Scott D. Pierce: ‘Real Housewives’ producers sued for allegedly tolerating — even encouraging — racism

The lawsuit involves the Atlanta version of the show, but what happened in Salt Lake City seems similar.

(Photo courtesy of Bravo) Mary Cosby is not a happy woman in an episode of "The Real Housewives of Salt Lake City."

“Real Housewives” is being sued for tolerating, if not encouraging, racism. And, somewhat surprisingly, the lawsuit has nothing to do with the Salt Lake City edition of the reality show.

That’s despite the fact that racism reared its ugly head during the first season of “RHSLC” and became a recurring theme in season two. Although the lawsuit may provide some insight into why that happened. Or, at least, why no effort was made to make it stop happening.

A few days ago, former “Real Housewives of Atlanta” star NeNe Leakes sued executive producer Andy Cohen, the production companies, Bravo and its parent company, NBCUniversal, for fostering “a corporate and workplace culture in which racially-insensitive and inappropriate behavior is tolerated — if not, encouraged.”

Leakes, who was one of the original stars of “RHOA,” charges that fellow cast member Kim Zolciak-Biermann consistently made racist comments — including the use of the n-word — while the show was in production. According to the lawsuit, the show’s producers and Bravo executives not only didn’t fire Zolciak-Biermann, but took no “meaningful action to put an end to her racially offensive behavior.”

(Bravo) Kim Zolciak-Biermann’, Andy Cohen and NeNe Leakes at the "Real Housewives of Atlanta" Season 10 reunion.

Leakes, who is Black, alleges that she was forced off the show because she complained about the racism, while Zolciak-Biermann, who is white, was rewarded with her own spinoff show.

(Zolciak-Biermann is not named in the lawsuit. Her spinoff, “Don’t Be Tardy,” was canceled in 2021 after eight seasons. In 2015 — well after Zolciak-Biermann had first exhibited racist behavior, according to Leakes — Bravo announced a spinoff series titled, “NeNe and Kim: The Road to Riches,” that never came to fruition.)

From what we know about “The Real Housewives of Salt Lake City,” there may be a pattern here. Original cast member Mary Cosby made racist comments in season one, and suffered no consequences from the show’s producers.

And in season two, Mary made racist comments about Mexicans and Asians. She mocked fellow castmate Jennie Nguyen’s Vietnamese accent. She mocked members of The Church of Jesus Christ of Latter-day Saints. Cosby tried to deny she’d said or done racist things, but that proved impossible because her behavior was caught on camera. She made the occasional weak apology, which she then ignored or repudiated.

Cosby was fired from the show, but it didn’t have anything to do with her racism. She skipped the contractually required reunion episodes, and was — according to reports — canned for that.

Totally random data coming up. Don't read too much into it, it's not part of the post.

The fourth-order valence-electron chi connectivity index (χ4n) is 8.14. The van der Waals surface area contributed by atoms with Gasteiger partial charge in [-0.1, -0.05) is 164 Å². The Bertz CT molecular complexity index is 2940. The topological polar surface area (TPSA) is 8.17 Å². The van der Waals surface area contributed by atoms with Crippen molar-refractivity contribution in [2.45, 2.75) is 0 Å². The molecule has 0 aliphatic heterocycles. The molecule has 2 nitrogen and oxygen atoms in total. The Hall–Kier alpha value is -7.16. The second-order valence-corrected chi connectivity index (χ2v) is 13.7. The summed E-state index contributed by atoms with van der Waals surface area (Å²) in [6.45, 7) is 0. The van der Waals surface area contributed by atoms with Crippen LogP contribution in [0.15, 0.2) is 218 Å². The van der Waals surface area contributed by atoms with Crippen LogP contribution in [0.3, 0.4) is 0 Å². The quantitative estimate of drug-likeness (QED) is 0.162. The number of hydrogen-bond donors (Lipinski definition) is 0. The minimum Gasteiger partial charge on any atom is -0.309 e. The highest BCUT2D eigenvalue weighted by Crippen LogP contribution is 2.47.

(Bravo) Robert Cosby Sr. and Mary Cosby on "The Real Housewives of Salt Lake City."

Why, you might ask, would the producers of “Real Housewives” tolerate or even encourage racism? Because the shows are built on controversy and conflict.

I am not an expert on all things “Real Housewives.” I watch the Salt Lake City version because it’s my job, but I don’t watch the Atlanta version (or any of the others), and I can’t speak to what happened on those shows.

But anybody who has watched “RHOSLC” can tell you that Cosby wasn’t in the cast because she contributed to thoughtful, intelligent discourse. She was hired because she married her step-grandfather and her contributions consisted of fighting with Jen Shah and Whitney Rose, lying about her castmates behind their backs, spending extravagant sums of money on designer clothes, making faces, talking to herself and generally acting oddly.

The racism was a bonus for producers. It became a social media talking point among the show’s viewers.

And, who knows? The fact that it went unchecked for so long might be brought up in the Atlanta lawsuit, if that ever gets to court.

I can understand why the shows’ producers didn’t stop it, but I’m not giving them a pass. Modeling the kind of behavior Cosby exhibited in “The Real Housewives of Salt Lake City” is irresponsible and potentially harmful to viewers.

(Natalie Cass/Bravo) Jennie Nguyen and Jen Shan on "The Real Housewives of Salt Lake City."

Way back in 2008, just as “The Real Housewives of Atlanta” was getting started, Zolciak-Biermann told me that she looked upon herself as a role model — that women who watched the show aspired to be like her. Really.

What we learned recently is that Cohen, Bravo and “Real Housewives” will respond to charges of racism if there’s a public outcry. Nguyen was fired from “RHOSLC” when racist social media posts she’d made before she was hired prompted protests.

You might ask why the posts — which remained up during production of season two and while almost all the episodes aired — didn’t prompt producers to pass on Nguyen as a cast member. Either their vetting process was unbelievably flawed, or racism wasn’t seen as disqualifying.

Maybe that’ll be brought up by Leakes’ attorneys, too.

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